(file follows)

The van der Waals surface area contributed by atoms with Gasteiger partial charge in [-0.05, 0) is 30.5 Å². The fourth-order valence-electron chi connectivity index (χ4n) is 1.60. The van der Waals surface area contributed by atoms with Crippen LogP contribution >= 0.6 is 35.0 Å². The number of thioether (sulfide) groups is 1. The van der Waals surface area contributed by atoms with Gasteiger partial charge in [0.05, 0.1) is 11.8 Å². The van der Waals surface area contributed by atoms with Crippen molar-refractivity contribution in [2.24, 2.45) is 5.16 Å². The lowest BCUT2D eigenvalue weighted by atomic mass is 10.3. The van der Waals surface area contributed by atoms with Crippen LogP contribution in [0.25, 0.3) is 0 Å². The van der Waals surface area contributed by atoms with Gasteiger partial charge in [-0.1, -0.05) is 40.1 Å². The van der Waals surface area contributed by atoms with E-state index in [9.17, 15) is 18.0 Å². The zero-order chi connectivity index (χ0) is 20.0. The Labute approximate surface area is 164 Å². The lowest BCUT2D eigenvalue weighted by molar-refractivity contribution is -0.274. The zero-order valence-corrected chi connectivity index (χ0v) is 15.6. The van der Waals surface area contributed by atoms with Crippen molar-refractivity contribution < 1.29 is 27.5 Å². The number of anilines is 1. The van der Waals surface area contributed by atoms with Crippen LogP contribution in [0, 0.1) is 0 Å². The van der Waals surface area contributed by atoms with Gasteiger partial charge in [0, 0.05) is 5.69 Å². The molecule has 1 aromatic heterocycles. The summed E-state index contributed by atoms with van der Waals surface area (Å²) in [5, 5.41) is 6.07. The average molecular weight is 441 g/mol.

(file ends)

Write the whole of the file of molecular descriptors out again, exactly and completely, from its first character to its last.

The van der Waals surface area contributed by atoms with Gasteiger partial charge in [-0.05, 0) is 30.5 Å². The fourth-order valence-electron chi connectivity index (χ4n) is 1.60. The van der Waals surface area contributed by atoms with Crippen LogP contribution >= 0.6 is 35.0 Å². The number of thioether (sulfide) groups is 1. The van der Waals surface area contributed by atoms with Gasteiger partial charge in [0.05, 0.1) is 11.8 Å². The van der Waals surface area contributed by atoms with Crippen molar-refractivity contribution in [2.24, 2.45) is 5.16 Å². The lowest BCUT2D eigenvalue weighted by atomic mass is 10.3. The van der Waals surface area contributed by atoms with Crippen LogP contribution in [0.25, 0.3) is 0 Å². The van der Waals surface area contributed by atoms with Gasteiger partial charge in [-0.1, -0.05) is 40.1 Å². The van der Waals surface area contributed by atoms with E-state index in [9.17, 15) is 18.0 Å². The zero-order chi connectivity index (χ0) is 20.0. The Labute approximate surface area is 164 Å². The lowest BCUT2D eigenvalue weighted by molar-refractivity contribution is -0.274. The zero-order valence-corrected chi connectivity index (χ0v) is 15.6. The van der Waals surface area contributed by atoms with Crippen molar-refractivity contribution < 1.29 is 27.5 Å². The number of anilines is 1. The van der Waals surface area contributed by atoms with Crippen LogP contribution in [0, 0.1) is 0 Å². The van der Waals surface area contributed by atoms with Gasteiger partial charge in [0, 0.05) is 5.69 Å². The molecule has 1 aromatic heterocycles. The summed E-state index contributed by atoms with van der Waals surface area (Å²) in [5, 5.41) is 6.07. The average molecular weight is 441 g/mol.